Because what's not to like about cute animated cupcakes and Busby Berkeley numbers involving candy? I like the song too.

This kind of setting used to be much more common in games, especially in the jump and runs of the 16- and 32-bit eras. But now it's become rare to see games that look like this, which is a pity.

The video was directed by Fluorescent Hill. The quality on YouTube is not great, but you can download a 21 MB QuickTime version here and here.

Electronic Arts buys Bioware / Pandemic for $800 million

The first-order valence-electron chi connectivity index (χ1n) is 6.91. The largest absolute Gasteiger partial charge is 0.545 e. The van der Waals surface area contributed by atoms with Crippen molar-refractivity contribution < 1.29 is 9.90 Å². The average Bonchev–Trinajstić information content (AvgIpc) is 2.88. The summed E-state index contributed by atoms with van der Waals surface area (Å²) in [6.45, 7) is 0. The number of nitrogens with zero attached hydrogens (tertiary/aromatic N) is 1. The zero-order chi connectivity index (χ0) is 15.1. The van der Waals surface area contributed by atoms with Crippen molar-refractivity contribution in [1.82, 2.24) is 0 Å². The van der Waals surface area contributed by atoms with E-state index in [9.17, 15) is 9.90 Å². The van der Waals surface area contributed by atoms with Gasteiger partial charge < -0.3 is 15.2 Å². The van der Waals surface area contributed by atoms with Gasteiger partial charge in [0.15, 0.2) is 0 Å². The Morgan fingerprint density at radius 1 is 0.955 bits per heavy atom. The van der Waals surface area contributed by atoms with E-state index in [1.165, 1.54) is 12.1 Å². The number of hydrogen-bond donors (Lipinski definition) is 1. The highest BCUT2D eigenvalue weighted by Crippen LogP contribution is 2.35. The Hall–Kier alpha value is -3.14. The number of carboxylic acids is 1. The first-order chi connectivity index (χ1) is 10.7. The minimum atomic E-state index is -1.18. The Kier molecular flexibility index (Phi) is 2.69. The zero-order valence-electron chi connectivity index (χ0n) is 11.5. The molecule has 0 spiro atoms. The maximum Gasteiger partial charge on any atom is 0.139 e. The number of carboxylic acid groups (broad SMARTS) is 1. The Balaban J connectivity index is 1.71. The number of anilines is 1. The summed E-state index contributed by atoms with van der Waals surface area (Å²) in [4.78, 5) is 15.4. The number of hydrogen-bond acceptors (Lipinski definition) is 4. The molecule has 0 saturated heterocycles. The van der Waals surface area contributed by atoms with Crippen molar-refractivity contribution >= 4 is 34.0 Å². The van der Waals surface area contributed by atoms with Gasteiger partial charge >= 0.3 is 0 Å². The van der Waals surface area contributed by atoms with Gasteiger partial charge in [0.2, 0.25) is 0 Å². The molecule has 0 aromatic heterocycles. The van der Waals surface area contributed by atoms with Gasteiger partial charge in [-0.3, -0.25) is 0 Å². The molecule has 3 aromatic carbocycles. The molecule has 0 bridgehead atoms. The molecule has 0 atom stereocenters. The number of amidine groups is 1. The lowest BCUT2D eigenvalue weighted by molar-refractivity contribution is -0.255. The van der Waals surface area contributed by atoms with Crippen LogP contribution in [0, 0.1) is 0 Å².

Reuters says Electronic Arts is buying Bioware / Pandemic for $800 million.

I think many people saw the Bioware / Pandemic merger, with support from private equity firm Elevation Partners, as a bold move to create a large-scale independent developer.

With this news, it looks more like a fancy move by John Riccitiello, who worked at Electronic Arts, left to co-found Elevation Partners, came back to EA as CEO, and now this.

As usual, it is a bold move that makes sense for EA. I wonder how long it takes them to crush the soul of those two companies.

(Thanks, Mark!)

Update: Greg has some more in-depth analysis.

More about 4mm Games, Jamie King's new company

Way back in June I wrote something about how Jamie King, co-founder & former VP of Development of Rockstar Games, started a new company called 4mm Games.

It turns out a shady rumor blog linked to me and added a little additional information: